HomeNewsAdaptive Multi-factor Authentication (MFA) in BFSI

Adaptive Multi-factor Authentication (MFA) in BFSI

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A few months back (just after the Covid pandemic had started) an important change was implemented by a popular retail US Bank, Bank of America.  This was regarding how their retail net-banking customers would be logging into their banking account.  

All users of this bank can now set up an additional security measure during login in the form of a one-time authorization code, that would be sent to their registered mobile.  This will be in addition to their user id and password.  In the case of some users who are deemed to have a security risk during login (due to their high-risk score presumably arrived due to their inconsistent login patterns), this process has been made mandatory.  

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Since the bank had suspected that post-covid the number of internet logins and transactions is going to be high, they probably implemented these changes to protect attempts to hijack genuine customer accounts by fraudulent means by hackers.

This shows that the era of Multi-Factor Authentication (MFA) has truly arrived and is here to stay.  Previously MFA was used only when bank transactions were performed by users, but now they are required even during the login process.  

The bank was using security questions as a second factor, but now probably had deemed that as risky, as typical user answers for popular security questions of theirs, can be lifted from their social media accounts by hackers.  

So where does this lead to?  Probably, to the next stage of MFA, which is Adaptive MFA in BFSI.  

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What is Adaptive MFA? 

When a user login into a bank, several patterns about the login can be measured by the bank.  They can use this data to protect the customer from phishing and other hacker attacks. Like the typical time of the day the user logs in, the network & computer the login happens from, the Geolocation (GPS location) the user logs in from, the time they typically spend during the login, the type of transactions they normally perform, etc.  

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With this wealth of data in-store, the banks can now assign risk scores for each activity through AI (Artificial Intelligence) and ML (Machine Learning) methods. If during any login there is an abnormal risk score detected for the user, an adaptive MFA authentication can be triggered.  That is, the user during that login session would be made to go through additional factors of authentication as part of their MFA Auth, for example, an OTP coupled with a Push based authentication sent through to the user’s mobile app, plus a security question or even a phone call based verification.  This helps to control or even eliminate the fraudulent access by a hacker, as it begins to happen.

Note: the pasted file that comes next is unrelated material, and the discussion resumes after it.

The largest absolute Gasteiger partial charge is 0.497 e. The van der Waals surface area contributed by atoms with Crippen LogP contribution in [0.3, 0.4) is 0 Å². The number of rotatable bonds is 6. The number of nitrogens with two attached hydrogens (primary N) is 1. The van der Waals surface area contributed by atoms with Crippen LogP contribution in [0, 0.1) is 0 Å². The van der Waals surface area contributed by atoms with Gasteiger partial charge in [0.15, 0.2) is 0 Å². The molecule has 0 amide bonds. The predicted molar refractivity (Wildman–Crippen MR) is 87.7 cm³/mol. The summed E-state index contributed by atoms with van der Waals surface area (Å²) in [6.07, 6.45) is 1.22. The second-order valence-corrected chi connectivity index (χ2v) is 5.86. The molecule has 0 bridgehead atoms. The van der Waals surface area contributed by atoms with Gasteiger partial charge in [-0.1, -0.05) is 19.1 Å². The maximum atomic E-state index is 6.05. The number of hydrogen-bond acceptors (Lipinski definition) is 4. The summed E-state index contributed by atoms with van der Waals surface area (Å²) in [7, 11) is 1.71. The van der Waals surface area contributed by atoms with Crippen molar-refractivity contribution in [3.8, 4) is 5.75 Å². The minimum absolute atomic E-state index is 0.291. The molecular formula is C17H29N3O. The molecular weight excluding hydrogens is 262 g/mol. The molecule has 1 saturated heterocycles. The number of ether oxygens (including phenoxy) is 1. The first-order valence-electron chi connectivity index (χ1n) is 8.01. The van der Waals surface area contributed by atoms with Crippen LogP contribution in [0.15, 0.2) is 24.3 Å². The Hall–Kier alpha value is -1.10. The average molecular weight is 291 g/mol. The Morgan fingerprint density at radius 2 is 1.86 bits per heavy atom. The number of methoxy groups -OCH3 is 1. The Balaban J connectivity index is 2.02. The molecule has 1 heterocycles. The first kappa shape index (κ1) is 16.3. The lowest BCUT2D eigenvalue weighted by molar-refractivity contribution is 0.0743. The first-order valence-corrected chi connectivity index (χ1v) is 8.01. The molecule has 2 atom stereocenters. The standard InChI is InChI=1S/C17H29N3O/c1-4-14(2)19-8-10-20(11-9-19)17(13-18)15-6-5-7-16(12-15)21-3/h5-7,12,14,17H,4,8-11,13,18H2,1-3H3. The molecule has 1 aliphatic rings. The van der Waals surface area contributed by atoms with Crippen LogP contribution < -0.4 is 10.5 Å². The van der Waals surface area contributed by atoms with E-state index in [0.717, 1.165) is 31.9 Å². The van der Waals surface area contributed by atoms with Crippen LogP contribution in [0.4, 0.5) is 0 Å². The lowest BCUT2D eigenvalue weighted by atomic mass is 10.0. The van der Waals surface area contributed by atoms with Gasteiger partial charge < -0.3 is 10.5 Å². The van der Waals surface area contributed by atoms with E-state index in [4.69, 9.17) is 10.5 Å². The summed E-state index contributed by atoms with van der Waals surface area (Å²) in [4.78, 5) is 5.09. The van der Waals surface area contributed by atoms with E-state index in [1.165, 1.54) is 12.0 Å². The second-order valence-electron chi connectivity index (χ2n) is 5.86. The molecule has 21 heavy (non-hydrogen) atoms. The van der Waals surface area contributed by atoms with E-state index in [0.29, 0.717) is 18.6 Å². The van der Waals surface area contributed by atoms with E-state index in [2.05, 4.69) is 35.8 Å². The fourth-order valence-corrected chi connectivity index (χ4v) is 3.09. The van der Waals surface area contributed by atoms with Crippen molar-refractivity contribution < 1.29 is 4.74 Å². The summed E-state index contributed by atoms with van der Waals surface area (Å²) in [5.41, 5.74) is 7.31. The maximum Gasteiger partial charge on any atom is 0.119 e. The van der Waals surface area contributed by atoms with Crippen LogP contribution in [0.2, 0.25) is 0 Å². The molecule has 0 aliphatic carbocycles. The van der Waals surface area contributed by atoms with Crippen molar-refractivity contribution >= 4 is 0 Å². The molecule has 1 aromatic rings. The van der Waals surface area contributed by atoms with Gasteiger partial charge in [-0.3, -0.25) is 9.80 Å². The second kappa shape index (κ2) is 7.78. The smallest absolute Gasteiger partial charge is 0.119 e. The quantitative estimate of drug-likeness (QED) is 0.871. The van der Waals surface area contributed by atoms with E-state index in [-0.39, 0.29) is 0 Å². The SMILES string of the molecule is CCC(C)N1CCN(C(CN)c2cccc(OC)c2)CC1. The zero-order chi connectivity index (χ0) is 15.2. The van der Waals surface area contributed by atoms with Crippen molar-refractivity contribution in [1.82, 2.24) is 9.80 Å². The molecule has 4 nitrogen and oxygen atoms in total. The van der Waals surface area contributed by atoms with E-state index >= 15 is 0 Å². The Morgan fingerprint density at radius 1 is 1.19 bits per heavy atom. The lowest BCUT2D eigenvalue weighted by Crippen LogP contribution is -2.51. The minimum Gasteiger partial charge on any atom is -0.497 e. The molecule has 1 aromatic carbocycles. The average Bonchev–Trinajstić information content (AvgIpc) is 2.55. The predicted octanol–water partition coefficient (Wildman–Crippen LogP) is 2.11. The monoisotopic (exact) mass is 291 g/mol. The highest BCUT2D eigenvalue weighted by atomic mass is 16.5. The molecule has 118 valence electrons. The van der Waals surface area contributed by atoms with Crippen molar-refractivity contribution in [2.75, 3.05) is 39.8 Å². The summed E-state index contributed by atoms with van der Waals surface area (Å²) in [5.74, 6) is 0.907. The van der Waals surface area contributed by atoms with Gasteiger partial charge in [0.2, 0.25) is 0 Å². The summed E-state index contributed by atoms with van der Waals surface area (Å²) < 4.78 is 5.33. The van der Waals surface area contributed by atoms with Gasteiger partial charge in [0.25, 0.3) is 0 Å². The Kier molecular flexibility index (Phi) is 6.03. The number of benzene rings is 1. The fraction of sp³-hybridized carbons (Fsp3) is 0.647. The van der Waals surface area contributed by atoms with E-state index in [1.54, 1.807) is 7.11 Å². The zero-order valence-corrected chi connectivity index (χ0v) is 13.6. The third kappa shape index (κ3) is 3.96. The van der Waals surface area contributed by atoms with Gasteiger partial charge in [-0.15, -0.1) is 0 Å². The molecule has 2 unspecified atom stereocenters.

How this prevents fraud?

During adaptive authentication, the key element to note is most of the factors that are used for authentication are instantly generated, so the hacker would not be knowing all the details of the authentication sequence and credentials in advance, for them to execute a phishing attack on the authenticated session of the user.  Even the user would not know these in advance for the hackers to target gullible users to get credentials from them, before the login.

What are the other adaptive authentication factors that can come into play?

MFA is normally performed by:

•    factors that the users know (passwords, security questions, pre-stored user-approved picture patterns and code numbers),

•    factors the users have (like OTP, mobile push authentication, google authentication) and 

•    factors that define who the users are (biometric authentications like retina scan, fingerprints, facial recognition).  

Out of these the first set of factors “the one the users know” are under severe attack by the hackers.  Hence banks will resort slowly to the second and third categories of authentications mentioned above.  These two categories of factors will be hard to pry out or reproduce like the passwords or security questions, for the reasons mentioned above.

What are the challenges in implementing Adaptive MFA?

The primary challenge is how to protect the user experience.  Users normally do not like too many restrictions just to get to their bank account.  Also, not all users are computer or mobile-savvy.  For example, the bank in the question above has instructed the users who do not have a mobile phone or do not have a valid phone number in the file, to call the bank to get authenticated.   

While this may work temporarily, this cannot be done by the user every time as the waiting times for such calls are high.  So, the banks have to arrive at the right mix of technology and user convenience to implement secure MFA login at the right cost to the user.

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Raj Srinivas
Raj Srinivas
Primarily from a strong security and product engineering background, he has been the principal architect of MISP (Multi-Domain Identity Services Platform) & CIE (Cloud ID Exchange) – in-house IAM & Security products at 8K Miles.
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